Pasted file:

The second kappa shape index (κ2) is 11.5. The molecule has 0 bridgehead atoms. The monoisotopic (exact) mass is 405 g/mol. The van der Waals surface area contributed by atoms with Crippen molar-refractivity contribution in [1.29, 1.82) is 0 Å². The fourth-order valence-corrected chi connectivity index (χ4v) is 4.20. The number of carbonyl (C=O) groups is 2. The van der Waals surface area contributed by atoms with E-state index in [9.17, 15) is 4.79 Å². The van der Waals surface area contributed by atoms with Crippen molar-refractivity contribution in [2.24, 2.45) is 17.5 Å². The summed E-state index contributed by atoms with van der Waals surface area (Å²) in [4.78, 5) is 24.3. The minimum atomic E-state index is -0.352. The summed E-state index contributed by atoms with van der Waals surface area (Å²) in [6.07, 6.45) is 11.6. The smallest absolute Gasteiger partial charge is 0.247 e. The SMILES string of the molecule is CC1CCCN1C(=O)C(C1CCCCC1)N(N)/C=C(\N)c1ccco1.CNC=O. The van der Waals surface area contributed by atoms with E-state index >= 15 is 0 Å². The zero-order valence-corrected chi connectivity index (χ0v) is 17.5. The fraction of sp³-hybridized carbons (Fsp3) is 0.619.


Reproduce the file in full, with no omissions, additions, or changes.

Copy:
The second kappa shape index (κ2) is 11.5. The molecule has 0 bridgehead atoms. The monoisotopic (exact) mass is 405 g/mol. The van der Waals surface area contributed by atoms with Crippen molar-refractivity contribution in [1.29, 1.82) is 0 Å². The fourth-order valence-corrected chi connectivity index (χ4v) is 4.20. The number of carbonyl (C=O) groups is 2. The van der Waals surface area contributed by atoms with E-state index in [9.17, 15) is 4.79 Å². The van der Waals surface area contributed by atoms with Crippen molar-refractivity contribution in [2.24, 2.45) is 17.5 Å². The summed E-state index contributed by atoms with van der Waals surface area (Å²) in [4.78, 5) is 24.3. The minimum atomic E-state index is -0.352. The summed E-state index contributed by atoms with van der Waals surface area (Å²) in [6.07, 6.45) is 11.6. The smallest absolute Gasteiger partial charge is 0.247 e. The SMILES string of the molecule is CC1CCCN1C(=O)C(C1CCCCC1)N(N)/C=C(\N)c1ccco1.CNC=O. The van der Waals surface area contributed by atoms with E-state index >= 15 is 0 Å². The zero-order valence-corrected chi connectivity index (χ0v) is 17.5. The fraction of sp³-hybridized carbons (Fsp3) is 0.619.